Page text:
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Eric Doc Liddy Sr. Eric Doc Liddy Sr. Sunday, December 30, 2012 3:23:51 PM I resigned from Detroit EMS in June of this year, for many of the same reasons. An administration that makes all aspects of the job, punitive. Such as, for an example, a time my partner and I were threatened with departmental charges for aiding in the rescue of a blind, elderly woman from a burning building. Instead of a simple, "attaboys" or citation, we were threatened with our jobs. The rigs are in terrible shape, and in some instances, truly are held together by duct tape and chewing gum, so to speak. Maintenance of the Ambulances is nearly non-existent, stations have issues like sewage back ups, leaky roofs, rat and roach infestations, and even lack of basic station supplies like toilet paper and even medical supplies. Administration encourages thug like activity of its street supervisors. It is pushed by EMS administrators to harass, threaten and intimidate members of Detroit EMS to do their bidding. If you don't comply with even the most insane of requests, like entering a Haz-Mat scene without proper safety equipment, or entering hostile, violent scenes without police presence, you face disciplinary actions or even termination. After suffering a heart attack on the job on November 24th, 2011, I lingered on the job for several more months until I could no longer endure the stress and left the job on June 8th, 2012...with a very sour taste in my mouth. In 24 years of Fire Service and EMS, my 12+ years with Detroit EMS broke me. Wisam, I wish you and the other in the union all of the luck in the world, but until someone is either killed in the line of duty, or one of the members of EMS administration is sacked and replaced by people with competence, I can't see all that much ever changing.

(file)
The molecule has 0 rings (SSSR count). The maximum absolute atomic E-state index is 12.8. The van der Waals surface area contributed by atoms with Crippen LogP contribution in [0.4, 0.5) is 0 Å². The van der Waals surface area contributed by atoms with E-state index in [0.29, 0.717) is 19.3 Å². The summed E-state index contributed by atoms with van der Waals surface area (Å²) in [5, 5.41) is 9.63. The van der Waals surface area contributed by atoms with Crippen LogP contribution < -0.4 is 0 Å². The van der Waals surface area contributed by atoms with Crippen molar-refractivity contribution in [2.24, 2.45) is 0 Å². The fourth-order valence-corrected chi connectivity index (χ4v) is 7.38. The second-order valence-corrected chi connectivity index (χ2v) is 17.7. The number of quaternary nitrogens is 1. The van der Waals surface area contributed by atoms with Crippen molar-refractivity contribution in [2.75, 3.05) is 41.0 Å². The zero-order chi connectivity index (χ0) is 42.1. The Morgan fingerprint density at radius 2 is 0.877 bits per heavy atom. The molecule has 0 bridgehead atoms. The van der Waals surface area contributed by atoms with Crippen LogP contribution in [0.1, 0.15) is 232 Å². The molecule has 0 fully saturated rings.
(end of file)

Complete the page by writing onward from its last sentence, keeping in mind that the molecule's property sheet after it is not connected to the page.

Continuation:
Fred Leopold Fred Leopold Sunday, December 30, 2012 3:43:54 PM Cut to flashback: NYE 78>79, 12:10am My partner and I were dispatched to the alley behind Brody-Bilt Construction, 7 and Livernois, for "Man Down." It was eerily quiet nearby, juxtaposed with the gunshots echoing around the city. As we were out of the vehicle, searching for our patient with flashlights, there was a BOOM behind us. Nobody hit, we leaped for our rig. We sought cover in the angle of the L-Shaped Brody-Bilt structure and called for police backup. On the way, said our dispatcher. None came. When the yellow plastic shards of the lighted business sign overhead cascaded down on our vehicle, we fled, all lights off the the police precinct nearby. We entered to find a dozen or so uniformed officers swilling champagne from the bottle, evidently ignoring our pleas for safety...Upon return to our quarters, we discovered two large caliber divots over the driver's side head of our vehicle. It is my understanding that the same safety, equipment, and personnel issues exist today as were evident 35 years ago. This needs to become a campaign issue as these brave and persistent Paramedics continue to protect Detroit's most vulnerable.